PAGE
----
Trust me, many food trucks would love to have their own restaurant where they are paying taxes, but they don’t have the startup capital and the food truck is their business incubator and that’s what they’re going to start with. You talk to most food truck operators they just laugh the idea that they somehow have some major competitive advantage over restaurants. The restaurant owners who make that claim and restaurant associations who make that claim typically have no experience with what it’s like to try and operate a food truck.
Chuck: Another similar criticism is that brick and mortar businesses staff fulltime employees as a result pay into the unemployment insurance system and have a number of other related employee expenses added to their overhead while food trucks for the most part are independently owned and operated and don’t have to pay any of those associated employee costs. Again, the argument being that the government should afford these brick and mortar businesses a little bit more protection because they are paying into a system and creating jobs whereas the independent operator is not.
Bert: Well, food trucks are creating jobs. Food trucks hire employees. Food truck industries that have grown and done well in cities that don’t have a lot of protection or restrictions like Los Angeles and Austin, for example, are creating jobs all over the place not just for their employees but for their suppliers, for the food truck builders, the suppliers of ingredients.
The food trucks actually in places like D.C. have brought certain areas of town to life where people used never to go to and then suddenly food trucks are there and then restaurants are suddenly now following food trucks into these areas. So there you have restaurants actually benefitting from food trucks paving the way.
The food trucks are pumping a lot of money into the economy and again in this time recession food trucks provide a way for entrepreneurs to get off of the unemployment rolls and into the business and to create food trucks many of which will at some point probably turn into fixed brick and mortar locations along the way.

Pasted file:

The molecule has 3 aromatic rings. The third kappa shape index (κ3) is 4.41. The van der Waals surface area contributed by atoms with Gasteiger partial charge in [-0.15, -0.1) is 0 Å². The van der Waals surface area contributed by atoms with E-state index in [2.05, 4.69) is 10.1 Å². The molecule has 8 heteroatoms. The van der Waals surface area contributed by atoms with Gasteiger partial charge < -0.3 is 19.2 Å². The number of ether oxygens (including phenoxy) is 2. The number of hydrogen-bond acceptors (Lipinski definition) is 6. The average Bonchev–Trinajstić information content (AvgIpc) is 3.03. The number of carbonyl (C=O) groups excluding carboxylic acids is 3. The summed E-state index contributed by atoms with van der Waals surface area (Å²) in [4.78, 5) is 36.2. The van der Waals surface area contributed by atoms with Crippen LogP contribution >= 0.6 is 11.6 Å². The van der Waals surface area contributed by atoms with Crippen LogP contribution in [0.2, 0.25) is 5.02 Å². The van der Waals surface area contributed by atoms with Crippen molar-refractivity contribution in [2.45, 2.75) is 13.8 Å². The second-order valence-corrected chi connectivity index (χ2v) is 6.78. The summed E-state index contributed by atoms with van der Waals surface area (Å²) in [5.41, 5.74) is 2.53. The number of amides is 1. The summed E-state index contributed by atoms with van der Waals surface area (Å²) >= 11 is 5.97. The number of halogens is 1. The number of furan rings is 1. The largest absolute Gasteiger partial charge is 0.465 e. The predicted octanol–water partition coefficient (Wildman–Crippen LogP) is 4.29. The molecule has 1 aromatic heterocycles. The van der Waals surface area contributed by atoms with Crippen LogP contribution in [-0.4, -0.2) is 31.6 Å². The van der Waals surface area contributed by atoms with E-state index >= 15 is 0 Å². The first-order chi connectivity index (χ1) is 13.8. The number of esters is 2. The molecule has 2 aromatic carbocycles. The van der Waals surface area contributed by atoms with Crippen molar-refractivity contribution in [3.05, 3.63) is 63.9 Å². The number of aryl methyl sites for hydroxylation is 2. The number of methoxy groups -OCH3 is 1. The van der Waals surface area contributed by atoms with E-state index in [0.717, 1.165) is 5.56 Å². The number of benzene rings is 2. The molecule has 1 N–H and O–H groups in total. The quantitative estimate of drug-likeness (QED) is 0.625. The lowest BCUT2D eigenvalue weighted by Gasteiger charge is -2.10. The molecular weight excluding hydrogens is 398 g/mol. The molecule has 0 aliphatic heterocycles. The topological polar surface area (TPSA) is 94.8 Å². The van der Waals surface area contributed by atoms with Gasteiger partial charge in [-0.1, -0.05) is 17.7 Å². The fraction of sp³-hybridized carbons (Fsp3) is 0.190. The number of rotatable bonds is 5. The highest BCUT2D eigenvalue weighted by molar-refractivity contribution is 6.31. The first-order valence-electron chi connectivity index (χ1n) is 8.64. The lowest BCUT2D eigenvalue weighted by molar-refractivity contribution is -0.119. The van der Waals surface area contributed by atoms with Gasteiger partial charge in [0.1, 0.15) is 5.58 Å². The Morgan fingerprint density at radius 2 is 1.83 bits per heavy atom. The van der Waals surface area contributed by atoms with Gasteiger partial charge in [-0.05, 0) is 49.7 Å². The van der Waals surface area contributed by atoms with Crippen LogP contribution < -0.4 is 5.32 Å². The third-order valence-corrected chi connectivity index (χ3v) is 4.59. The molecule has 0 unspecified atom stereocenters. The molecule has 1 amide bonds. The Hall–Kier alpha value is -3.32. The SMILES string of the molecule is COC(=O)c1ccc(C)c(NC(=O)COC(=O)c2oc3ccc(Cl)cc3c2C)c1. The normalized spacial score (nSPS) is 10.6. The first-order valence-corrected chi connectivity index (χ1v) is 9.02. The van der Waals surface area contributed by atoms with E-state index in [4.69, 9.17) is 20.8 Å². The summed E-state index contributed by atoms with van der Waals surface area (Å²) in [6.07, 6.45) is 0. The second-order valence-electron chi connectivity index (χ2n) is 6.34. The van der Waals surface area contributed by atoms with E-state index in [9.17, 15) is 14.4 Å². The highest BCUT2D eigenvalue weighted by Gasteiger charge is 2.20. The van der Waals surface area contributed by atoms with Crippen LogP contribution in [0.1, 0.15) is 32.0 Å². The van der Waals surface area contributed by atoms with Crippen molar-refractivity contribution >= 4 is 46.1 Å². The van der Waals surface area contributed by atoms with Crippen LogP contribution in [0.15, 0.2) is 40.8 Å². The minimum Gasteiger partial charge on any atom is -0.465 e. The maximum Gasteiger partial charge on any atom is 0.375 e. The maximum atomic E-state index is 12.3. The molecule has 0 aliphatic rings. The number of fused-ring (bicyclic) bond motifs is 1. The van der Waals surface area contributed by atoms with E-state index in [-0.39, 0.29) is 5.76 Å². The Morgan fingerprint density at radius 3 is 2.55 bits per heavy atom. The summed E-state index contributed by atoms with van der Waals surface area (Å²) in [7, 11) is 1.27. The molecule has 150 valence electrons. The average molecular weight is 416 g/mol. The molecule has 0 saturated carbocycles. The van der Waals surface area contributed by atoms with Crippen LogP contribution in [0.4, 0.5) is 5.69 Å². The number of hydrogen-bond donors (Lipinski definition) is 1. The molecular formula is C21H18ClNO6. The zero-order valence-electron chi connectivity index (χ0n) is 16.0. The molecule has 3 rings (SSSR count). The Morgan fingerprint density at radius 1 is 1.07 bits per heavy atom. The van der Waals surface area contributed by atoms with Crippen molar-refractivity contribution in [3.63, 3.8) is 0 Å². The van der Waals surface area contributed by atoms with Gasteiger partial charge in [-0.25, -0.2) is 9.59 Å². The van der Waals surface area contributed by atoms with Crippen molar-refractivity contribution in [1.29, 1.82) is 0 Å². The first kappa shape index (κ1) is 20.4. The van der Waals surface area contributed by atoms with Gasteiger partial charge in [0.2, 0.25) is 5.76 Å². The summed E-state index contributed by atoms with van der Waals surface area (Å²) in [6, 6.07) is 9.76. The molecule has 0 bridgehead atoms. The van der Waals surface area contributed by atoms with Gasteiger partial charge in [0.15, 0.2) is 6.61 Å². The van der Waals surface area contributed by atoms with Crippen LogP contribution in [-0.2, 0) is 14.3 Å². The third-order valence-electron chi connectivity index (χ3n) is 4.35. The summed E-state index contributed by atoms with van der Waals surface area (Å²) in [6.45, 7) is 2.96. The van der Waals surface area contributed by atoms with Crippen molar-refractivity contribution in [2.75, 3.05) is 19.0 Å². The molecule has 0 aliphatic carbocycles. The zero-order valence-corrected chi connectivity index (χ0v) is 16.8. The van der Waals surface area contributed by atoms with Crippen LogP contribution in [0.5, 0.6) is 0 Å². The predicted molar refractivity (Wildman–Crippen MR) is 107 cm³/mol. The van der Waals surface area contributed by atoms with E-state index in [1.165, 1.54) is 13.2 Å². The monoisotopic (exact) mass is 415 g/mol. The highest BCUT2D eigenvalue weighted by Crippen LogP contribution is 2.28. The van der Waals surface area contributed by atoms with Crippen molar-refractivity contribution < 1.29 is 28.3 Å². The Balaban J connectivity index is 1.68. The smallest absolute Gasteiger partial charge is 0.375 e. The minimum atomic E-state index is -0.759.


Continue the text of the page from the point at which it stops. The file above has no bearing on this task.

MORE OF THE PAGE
I guess one thing is in business there is the classic story of business that has been around for a long time that is worried about the up and comer who has a new business model and the cry as always “Well, that’s unfair that this person has innovated and found a way to deliver products and services in a different way” and the response typically in America has been “Well, too bad. Find a way to compete with this guy. That’s how we get better as a country and our economy improve. It should not be “Well, let me get the government to try and find a way to put this guy out of business.”
If restaurants are concerned that they face unfair regulations from their municipalities, the solution is to try and get those regulations changed, not to try to get the government to hurt the food trucks that they are competing with. That just makes no sense.
Chuck: I do want to talk about the criticism of the unfair advantage the food trucks supposedly have but you sparked an interesting question here. Because I know you worked on this issue all across the country, are you aware of brick and mortar businesses who have adopted the philosophy “If you can’t beat them, then join them” and have decided to go ahead and expand their brick and mortar businesses by opening up their own food truck businesses.
Bert: Absolutely, that has happened.
Chuck: That happens a lot?
Bert: That is a phenomenon that we are starting to see more and more of. I’ve talked to restaurant owners and also to different cities who have decided to launch their own food trucks to get out there and compete. And you see examples of this both from kind of mom and pop restaurants that are kind of launching their own food trucks.